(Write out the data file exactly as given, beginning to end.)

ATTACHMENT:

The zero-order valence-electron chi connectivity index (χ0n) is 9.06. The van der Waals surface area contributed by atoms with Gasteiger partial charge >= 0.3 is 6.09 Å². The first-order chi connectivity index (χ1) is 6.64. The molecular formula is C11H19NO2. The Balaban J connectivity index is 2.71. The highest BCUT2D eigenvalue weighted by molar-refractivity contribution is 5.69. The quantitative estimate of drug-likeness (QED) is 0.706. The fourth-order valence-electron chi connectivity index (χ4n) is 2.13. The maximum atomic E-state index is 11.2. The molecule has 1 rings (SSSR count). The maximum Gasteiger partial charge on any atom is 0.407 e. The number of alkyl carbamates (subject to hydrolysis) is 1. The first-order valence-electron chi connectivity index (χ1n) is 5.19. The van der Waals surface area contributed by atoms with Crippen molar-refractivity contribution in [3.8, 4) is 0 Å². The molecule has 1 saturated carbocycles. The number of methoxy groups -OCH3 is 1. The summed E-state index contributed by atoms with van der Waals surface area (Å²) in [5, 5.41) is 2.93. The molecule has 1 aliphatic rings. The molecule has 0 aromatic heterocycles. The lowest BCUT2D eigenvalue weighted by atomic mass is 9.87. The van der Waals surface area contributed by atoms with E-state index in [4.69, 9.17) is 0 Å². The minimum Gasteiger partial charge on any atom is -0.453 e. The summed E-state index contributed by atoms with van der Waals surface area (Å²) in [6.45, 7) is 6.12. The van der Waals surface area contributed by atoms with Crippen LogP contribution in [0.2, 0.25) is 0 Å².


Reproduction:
The zero-order valence-electron chi connectivity index (χ0n) is 9.06. The van der Waals surface area contributed by atoms with Gasteiger partial charge >= 0.3 is 6.09 Å². The first-order chi connectivity index (χ1) is 6.64. The molecular formula is C11H19NO2. The Balaban J connectivity index is 2.71. The highest BCUT2D eigenvalue weighted by molar-refractivity contribution is 5.69. The quantitative estimate of drug-likeness (QED) is 0.706. The fourth-order valence-electron chi connectivity index (χ4n) is 2.13. The maximum atomic E-state index is 11.2. The molecule has 1 rings (SSSR count). The maximum Gasteiger partial charge on any atom is 0.407 e. The number of alkyl carbamates (subject to hydrolysis) is 1. The first-order valence-electron chi connectivity index (χ1n) is 5.19. The van der Waals surface area contributed by atoms with Crippen molar-refractivity contribution in [3.8, 4) is 0 Å². The molecule has 1 saturated carbocycles. The number of methoxy groups -OCH3 is 1. The summed E-state index contributed by atoms with van der Waals surface area (Å²) in [5, 5.41) is 2.93. The molecule has 1 aliphatic rings. The molecule has 0 aromatic heterocycles. The lowest BCUT2D eigenvalue weighted by atomic mass is 9.87. The van der Waals surface area contributed by atoms with E-state index in [4.69, 9.17) is 0 Å². The minimum Gasteiger partial charge on any atom is -0.453 e. The summed E-state index contributed by atoms with van der Waals surface area (Å²) in [6.45, 7) is 6.12. The van der Waals surface area contributed by atoms with Crippen LogP contribution in [0.2, 0.25) is 0 Å².